It is of the essence of the gospel to proclaim liberty to the captives. At Nazareth, Jesus read from Isaiah.
“The Spirit of the Lord is upon me,
because he has anointed me
to proclaim good news to the poor.
He has sent me to proclaim liberty to the captives,
and recovering of sight to the blind,
to set at liberty those who are oppressed,
to proclaim the year of the Lord’s favor.” Luke 4:18-19
In reading Arthur Pink’s Gleanings in Genesis, regarding Abram’s rescue of Lot, I found the following passage a good reminder of our calling to proclaim liberty to captive, not tell him “I told you so.”
It is beautiful to observe the effect of this intelligence [regarding Lot’s capture] upon our patriarch. Abram was not indifferent to his nephew’s well-being. There was no root of bitterness in him. There was no callous, “Well, this is none of my doing: he must reap what he has sown.” Promptly he goes to the aid of the one in distress. But note it was not in the energy of the flesh that he acted. It was no mere tie of nature that prompted Abram here — “When Abram heard that his brother (not his ‘nephew’) was taken captive.’’ A brother — a spiritual brother — was in need, and so he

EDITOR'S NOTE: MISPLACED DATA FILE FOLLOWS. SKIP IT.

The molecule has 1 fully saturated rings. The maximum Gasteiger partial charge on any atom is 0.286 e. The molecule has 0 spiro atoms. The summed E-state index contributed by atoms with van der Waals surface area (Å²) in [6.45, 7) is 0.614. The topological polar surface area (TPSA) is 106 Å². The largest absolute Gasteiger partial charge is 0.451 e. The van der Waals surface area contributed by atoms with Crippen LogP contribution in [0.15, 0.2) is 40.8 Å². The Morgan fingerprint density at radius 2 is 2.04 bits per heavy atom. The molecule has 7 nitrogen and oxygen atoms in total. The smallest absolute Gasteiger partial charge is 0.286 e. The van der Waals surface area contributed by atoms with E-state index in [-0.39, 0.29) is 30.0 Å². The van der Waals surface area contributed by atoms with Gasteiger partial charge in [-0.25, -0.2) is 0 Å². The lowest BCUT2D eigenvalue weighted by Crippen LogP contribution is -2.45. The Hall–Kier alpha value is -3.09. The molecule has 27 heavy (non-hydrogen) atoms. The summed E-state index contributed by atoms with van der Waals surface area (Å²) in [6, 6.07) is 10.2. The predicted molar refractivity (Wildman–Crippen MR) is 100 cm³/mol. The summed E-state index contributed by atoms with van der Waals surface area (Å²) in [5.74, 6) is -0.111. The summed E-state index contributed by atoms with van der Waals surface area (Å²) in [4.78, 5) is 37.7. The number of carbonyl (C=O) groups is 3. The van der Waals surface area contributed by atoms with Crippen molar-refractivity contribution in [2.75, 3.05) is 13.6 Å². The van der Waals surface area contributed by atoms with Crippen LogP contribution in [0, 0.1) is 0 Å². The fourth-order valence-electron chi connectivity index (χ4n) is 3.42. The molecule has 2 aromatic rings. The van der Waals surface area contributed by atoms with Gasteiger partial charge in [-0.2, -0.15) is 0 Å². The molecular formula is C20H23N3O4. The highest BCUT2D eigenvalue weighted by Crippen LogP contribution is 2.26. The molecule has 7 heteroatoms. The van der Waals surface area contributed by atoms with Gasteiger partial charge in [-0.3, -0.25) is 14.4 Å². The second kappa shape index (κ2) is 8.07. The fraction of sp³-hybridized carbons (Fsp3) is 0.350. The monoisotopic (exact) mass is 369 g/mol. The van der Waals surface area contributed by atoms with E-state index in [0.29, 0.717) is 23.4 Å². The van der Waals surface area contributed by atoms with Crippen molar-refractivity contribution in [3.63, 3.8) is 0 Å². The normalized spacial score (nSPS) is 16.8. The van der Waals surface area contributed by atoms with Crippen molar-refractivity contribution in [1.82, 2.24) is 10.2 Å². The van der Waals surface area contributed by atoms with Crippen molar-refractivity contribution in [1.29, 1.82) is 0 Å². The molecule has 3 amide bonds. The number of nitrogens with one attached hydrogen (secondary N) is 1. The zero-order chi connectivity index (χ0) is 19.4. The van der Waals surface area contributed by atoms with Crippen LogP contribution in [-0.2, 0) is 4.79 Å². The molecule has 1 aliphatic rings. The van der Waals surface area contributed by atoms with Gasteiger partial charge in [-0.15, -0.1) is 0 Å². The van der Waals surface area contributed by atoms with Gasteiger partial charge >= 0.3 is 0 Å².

“armed his trained servants, born in his own house, three hundred and eighteen, and pursued them unto Dan” (Genesis 14:14).
And has this no voice for us today? Surely the spiritual application is obvious. How often is a “brother” taken captive by the enemy, and the word comes,
“Ye, which are spiritual restore such an one in the spirit of meekness, considering thyself, lest thou also be tempted (Galatians 6:1).